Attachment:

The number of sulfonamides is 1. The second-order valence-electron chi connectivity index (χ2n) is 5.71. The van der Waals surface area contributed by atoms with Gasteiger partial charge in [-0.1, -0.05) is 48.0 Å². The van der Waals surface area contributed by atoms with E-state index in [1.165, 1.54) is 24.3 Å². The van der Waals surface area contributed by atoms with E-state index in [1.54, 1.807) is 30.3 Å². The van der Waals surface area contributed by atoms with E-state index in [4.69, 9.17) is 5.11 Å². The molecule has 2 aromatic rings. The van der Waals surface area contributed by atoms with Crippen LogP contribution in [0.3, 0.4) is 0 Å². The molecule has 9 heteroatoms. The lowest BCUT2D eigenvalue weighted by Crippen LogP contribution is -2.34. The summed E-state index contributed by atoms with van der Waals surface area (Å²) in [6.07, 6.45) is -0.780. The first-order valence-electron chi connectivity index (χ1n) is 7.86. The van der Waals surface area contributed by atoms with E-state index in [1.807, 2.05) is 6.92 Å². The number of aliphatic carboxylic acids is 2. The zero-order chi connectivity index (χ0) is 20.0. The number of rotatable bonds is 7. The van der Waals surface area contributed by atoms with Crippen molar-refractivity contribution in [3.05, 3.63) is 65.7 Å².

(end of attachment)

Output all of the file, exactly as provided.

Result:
The number of sulfonamides is 1. The second-order valence-electron chi connectivity index (χ2n) is 5.71. The van der Waals surface area contributed by atoms with Gasteiger partial charge in [-0.1, -0.05) is 48.0 Å². The van der Waals surface area contributed by atoms with E-state index in [1.165, 1.54) is 24.3 Å². The van der Waals surface area contributed by atoms with E-state index in [1.54, 1.807) is 30.3 Å². The van der Waals surface area contributed by atoms with E-state index in [4.69, 9.17) is 5.11 Å². The molecule has 2 aromatic rings. The van der Waals surface area contributed by atoms with Crippen LogP contribution in [0.3, 0.4) is 0 Å². The molecule has 9 heteroatoms. The lowest BCUT2D eigenvalue weighted by Crippen LogP contribution is -2.34. The summed E-state index contributed by atoms with van der Waals surface area (Å²) in [6.07, 6.45) is -0.780. The first-order valence-electron chi connectivity index (χ1n) is 7.86. The van der Waals surface area contributed by atoms with E-state index in [1.807, 2.05) is 6.92 Å². The number of aliphatic carboxylic acids is 2. The zero-order chi connectivity index (χ0) is 20.0. The number of rotatable bonds is 7. The van der Waals surface area contributed by atoms with Crippen molar-refractivity contribution in [3.05, 3.63) is 65.7 Å².